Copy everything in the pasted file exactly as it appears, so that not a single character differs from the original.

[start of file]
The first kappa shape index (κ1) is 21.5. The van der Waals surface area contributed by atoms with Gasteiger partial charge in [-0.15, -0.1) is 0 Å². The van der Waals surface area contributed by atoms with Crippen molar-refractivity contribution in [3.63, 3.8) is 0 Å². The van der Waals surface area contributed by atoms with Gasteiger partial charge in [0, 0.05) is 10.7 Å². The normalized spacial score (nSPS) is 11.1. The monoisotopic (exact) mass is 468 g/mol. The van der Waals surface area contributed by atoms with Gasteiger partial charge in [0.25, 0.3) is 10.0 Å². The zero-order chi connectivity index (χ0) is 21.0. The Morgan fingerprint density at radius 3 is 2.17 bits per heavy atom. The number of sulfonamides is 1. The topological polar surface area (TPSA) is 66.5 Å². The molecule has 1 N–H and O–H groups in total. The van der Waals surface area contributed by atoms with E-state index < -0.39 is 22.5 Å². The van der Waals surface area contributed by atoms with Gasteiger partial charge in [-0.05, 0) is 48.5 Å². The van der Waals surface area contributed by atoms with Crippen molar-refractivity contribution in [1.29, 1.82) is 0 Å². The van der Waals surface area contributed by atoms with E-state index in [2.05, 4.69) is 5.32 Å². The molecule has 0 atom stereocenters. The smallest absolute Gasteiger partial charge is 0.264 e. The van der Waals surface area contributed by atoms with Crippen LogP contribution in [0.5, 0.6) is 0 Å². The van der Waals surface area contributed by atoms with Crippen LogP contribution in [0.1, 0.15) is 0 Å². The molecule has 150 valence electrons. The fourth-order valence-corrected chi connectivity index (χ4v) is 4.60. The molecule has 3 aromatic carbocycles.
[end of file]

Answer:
The first kappa shape index (κ1) is 21.5. The van der Waals surface area contributed by atoms with Gasteiger partial charge in [-0.15, -0.1) is 0 Å². The van der Waals surface area contributed by atoms with Crippen molar-refractivity contribution in [3.63, 3.8) is 0 Å². The van der Waals surface area contributed by atoms with Gasteiger partial charge in [0, 0.05) is 10.7 Å². The normalized spacial score (nSPS) is 11.1. The monoisotopic (exact) mass is 468 g/mol. The van der Waals surface area contributed by atoms with Gasteiger partial charge in [0.25, 0.3) is 10.0 Å². The zero-order chi connectivity index (χ0) is 21.0. The Morgan fingerprint density at radius 3 is 2.17 bits per heavy atom. The number of sulfonamides is 1. The topological polar surface area (TPSA) is 66.5 Å². The molecule has 1 N–H and O–H groups in total. The van der Waals surface area contributed by atoms with E-state index < -0.39 is 22.5 Å². The van der Waals surface area contributed by atoms with Gasteiger partial charge in [-0.05, 0) is 48.5 Å². The van der Waals surface area contributed by atoms with Crippen molar-refractivity contribution in [1.29, 1.82) is 0 Å². The van der Waals surface area contributed by atoms with E-state index in [2.05, 4.69) is 5.32 Å². The molecule has 0 atom stereocenters. The smallest absolute Gasteiger partial charge is 0.264 e. The van der Waals surface area contributed by atoms with Crippen LogP contribution in [0.5, 0.6) is 0 Å². The van der Waals surface area contributed by atoms with Crippen LogP contribution in [0.1, 0.15) is 0 Å². The molecule has 150 valence electrons. The fourth-order valence-corrected chi connectivity index (χ4v) is 4.60. The molecule has 3 aromatic carbocycles.